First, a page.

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I FINALLY figured out the real lesson.

10/12/14


I share this here because a few weeks ago, when I was feeling low, a friend said to me that he's sure I "learned something from that relationship." He was referencing my 5.5 year relationship with a man who ultimately because my fiancé and then subsequently left me just a few months later in a bit and painful way. At the time my response to my friend was, "Yeah. Never trust a negro from New Hampshire." lol. #I'mSilly Well just this morning I FINALLY figured out the real lesson. Here it goes...

"On being too much (what i didn't share yesterday)

Knowing that our every experience informs who we are from that point forward... While believing deeply that when conscious we are bestowed the gift of choice to be stuck and miserable or to move forward in faith and love toward a brighter light... I want to share a bit more with you about "too much."

It's no secret to my best friends that for 5.5 years I was not myself. Why exactly?! I do not know. But I spent those years voluntarily toning it down and trying to not be "too much" so as not to scare [name redacted] away!? ...so as not to trigger his depression!? ...so he wouldn't leave me!? I became someone I wasn't before. I became someone I plan to never be again.

And when [name redacted] broke up with me and said "it's too much." I heard, "you're too much." And I internalized "you're too much." 

And in my depression that was my # 1 rumination: thinking about all of the ways that I was too much. ...and that it was those things that pushed him to do what he did. …and that pushed him to propose and then essentially cheat and leave me only a few months later.  I know that's BS. I know that now. But depression did not allow me to know that then.

So when I had thoughts (not plans but thoughts - apparently there's a difference) to no longer be here - as in on earth, it was less because [name redacted] was gone and almost all because I felt deeply and painfully that I was "too much."

And when I got better I promised my soul that I would NEVER not live my life out loud again. Never. Not for anyone. That, as Martine says, it's a gift to the world when my walk is authentic. 

[paragraph redacted]

[paragraph redacted]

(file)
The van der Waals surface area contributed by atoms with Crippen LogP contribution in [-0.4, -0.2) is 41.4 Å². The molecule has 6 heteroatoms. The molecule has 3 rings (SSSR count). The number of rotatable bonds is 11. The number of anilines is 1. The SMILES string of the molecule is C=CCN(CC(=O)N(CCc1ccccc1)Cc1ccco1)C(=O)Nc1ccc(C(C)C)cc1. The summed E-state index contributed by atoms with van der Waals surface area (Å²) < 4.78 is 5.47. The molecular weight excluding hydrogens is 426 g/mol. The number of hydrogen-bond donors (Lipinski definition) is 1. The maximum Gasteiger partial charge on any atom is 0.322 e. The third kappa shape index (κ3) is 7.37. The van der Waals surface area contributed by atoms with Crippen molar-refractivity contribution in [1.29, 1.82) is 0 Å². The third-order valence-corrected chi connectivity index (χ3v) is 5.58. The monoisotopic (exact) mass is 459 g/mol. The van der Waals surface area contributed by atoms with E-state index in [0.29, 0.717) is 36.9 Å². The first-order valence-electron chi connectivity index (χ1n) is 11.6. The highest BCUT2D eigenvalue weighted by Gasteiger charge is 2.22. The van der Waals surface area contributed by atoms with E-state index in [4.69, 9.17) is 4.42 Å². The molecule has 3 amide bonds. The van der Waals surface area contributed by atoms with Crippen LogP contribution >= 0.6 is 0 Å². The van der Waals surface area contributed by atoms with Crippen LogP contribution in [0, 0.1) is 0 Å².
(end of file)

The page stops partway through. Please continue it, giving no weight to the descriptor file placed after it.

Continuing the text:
Happy Saturday." 

So the funny thing is that I tried to change my behavior to make myself not "too much," and he left me anyway. Another funny thing is that, had he known the real me, he would have DEFINITELY felt me to be "too much." But what I know now is that is not because I'm "too much," but rather because he's "too little." Wherever he is, whatever he is doing, I wish him the very very very best and even send love & light his way. But puh-lease do not EVER try to come back. And last but not least know that I now know in the depths of my soul that, while I am to grow and compromise as an integral part to love, that I should trust that I am "just enough" and that I am to never not be me ever again. 

#ThankYouYes


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About Me

       tamia rashima jordan, M.Ed. (linktr.ee/missmia78), is a radical JEDI (justice equity diversity & inclusion) educator who channels her energy into projects that heal the BIPOC (Black & Indigenous & People of Color) community. She grounds her work in Emergent Strategy (a.m. brown), community accountability (Kaba et. al.), healing justice, and transformative justice (G. Boggs et. al.). Currently she serves as the Director of Intercultural Student Affairs at Emerson College located in Boston, Massachusetts.

       Despite living and working in the Greater Boston area for almost 13 years, tamia remains true to her Jersey roots. Originally from Hackensack, NJ - We are the Comets. The mighty mighty Comets - tamia remains a die-hard Yankees and Knicks fan.  

       tamia did her undergraduate work in American Politics and African American Studies at the University of Virginia. Then she went on to receive her M.Ed. in Higher Education Student Affairs Administration from the University of Vermont.  

               In addition to her work at Emerson, tamia serves as the Chair of the Community Council of the Massachusetts Coalition to Prevent Gun Violence; she is currently working on a program for returning citizens with the African American Coordinating Committee comprised of men who are incarcerated at Norfolk MCI; additionally she serves on the production team of the Boston Art & Music Soul Festival (BAMS Fest) and the planning team of Princess Day Boston: a party for little girls of color and their families.

       Also important to note, tamia cannot live without the ocean, all the folx who call her auntie, traveling to countries below the equator, kitty cats, and music.

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